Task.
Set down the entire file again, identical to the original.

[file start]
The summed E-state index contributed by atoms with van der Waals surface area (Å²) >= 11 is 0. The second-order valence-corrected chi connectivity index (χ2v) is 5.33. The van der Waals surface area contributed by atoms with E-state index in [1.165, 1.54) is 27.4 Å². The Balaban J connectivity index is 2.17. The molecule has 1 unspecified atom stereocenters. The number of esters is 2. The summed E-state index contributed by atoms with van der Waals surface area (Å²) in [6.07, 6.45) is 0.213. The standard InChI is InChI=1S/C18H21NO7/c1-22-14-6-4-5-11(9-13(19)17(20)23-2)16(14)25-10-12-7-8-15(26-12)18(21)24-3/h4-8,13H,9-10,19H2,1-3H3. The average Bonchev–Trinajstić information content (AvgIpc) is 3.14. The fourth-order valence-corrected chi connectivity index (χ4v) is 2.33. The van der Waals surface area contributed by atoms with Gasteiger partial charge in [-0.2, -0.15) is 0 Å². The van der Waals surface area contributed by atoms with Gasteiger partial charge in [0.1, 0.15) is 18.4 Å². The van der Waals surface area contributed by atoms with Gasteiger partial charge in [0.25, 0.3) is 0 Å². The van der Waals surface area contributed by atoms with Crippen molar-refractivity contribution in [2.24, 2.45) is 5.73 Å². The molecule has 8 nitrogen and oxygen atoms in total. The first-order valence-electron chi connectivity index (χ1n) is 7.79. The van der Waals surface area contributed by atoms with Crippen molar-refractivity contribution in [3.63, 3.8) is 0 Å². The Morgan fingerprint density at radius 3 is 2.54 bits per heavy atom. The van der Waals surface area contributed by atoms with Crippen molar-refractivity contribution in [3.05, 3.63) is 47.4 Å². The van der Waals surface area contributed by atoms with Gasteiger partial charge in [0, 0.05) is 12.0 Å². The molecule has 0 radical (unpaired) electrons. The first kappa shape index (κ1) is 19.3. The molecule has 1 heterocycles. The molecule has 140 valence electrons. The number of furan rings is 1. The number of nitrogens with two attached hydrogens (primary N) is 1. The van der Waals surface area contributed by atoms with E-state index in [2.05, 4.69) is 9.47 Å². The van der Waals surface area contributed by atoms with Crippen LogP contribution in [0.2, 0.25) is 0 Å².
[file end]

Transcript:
The summed E-state index contributed by atoms with van der Waals surface area (Å²) >= 11 is 0. The second-order valence-corrected chi connectivity index (χ2v) is 5.33. The van der Waals surface area contributed by atoms with E-state index in [1.165, 1.54) is 27.4 Å². The Balaban J connectivity index is 2.17. The molecule has 1 unspecified atom stereocenters. The number of esters is 2. The summed E-state index contributed by atoms with van der Waals surface area (Å²) in [6.07, 6.45) is 0.213. The standard InChI is InChI=1S/C18H21NO7/c1-22-14-6-4-5-11(9-13(19)17(20)23-2)16(14)25-10-12-7-8-15(26-12)18(21)24-3/h4-8,13H,9-10,19H2,1-3H3. The average Bonchev–Trinajstić information content (AvgIpc) is 3.14. The fourth-order valence-corrected chi connectivity index (χ4v) is 2.33. The van der Waals surface area contributed by atoms with Gasteiger partial charge in [-0.2, -0.15) is 0 Å². The van der Waals surface area contributed by atoms with Gasteiger partial charge in [0.1, 0.15) is 18.4 Å². The van der Waals surface area contributed by atoms with Gasteiger partial charge in [0.25, 0.3) is 0 Å². The van der Waals surface area contributed by atoms with Crippen molar-refractivity contribution in [2.24, 2.45) is 5.73 Å². The molecule has 8 nitrogen and oxygen atoms in total. The first-order valence-electron chi connectivity index (χ1n) is 7.79. The van der Waals surface area contributed by atoms with Crippen molar-refractivity contribution in [3.63, 3.8) is 0 Å². The Morgan fingerprint density at radius 3 is 2.54 bits per heavy atom. The van der Waals surface area contributed by atoms with Crippen molar-refractivity contribution in [3.05, 3.63) is 47.4 Å². The van der Waals surface area contributed by atoms with Gasteiger partial charge in [0, 0.05) is 12.0 Å². The molecule has 0 radical (unpaired) electrons. The first kappa shape index (κ1) is 19.3. The molecule has 1 heterocycles. The molecule has 140 valence electrons. The number of furan rings is 1. The number of nitrogens with two attached hydrogens (primary N) is 1. The van der Waals surface area contributed by atoms with E-state index in [2.05, 4.69) is 9.47 Å². The van der Waals surface area contributed by atoms with Crippen LogP contribution in [0.2, 0.25) is 0 Å².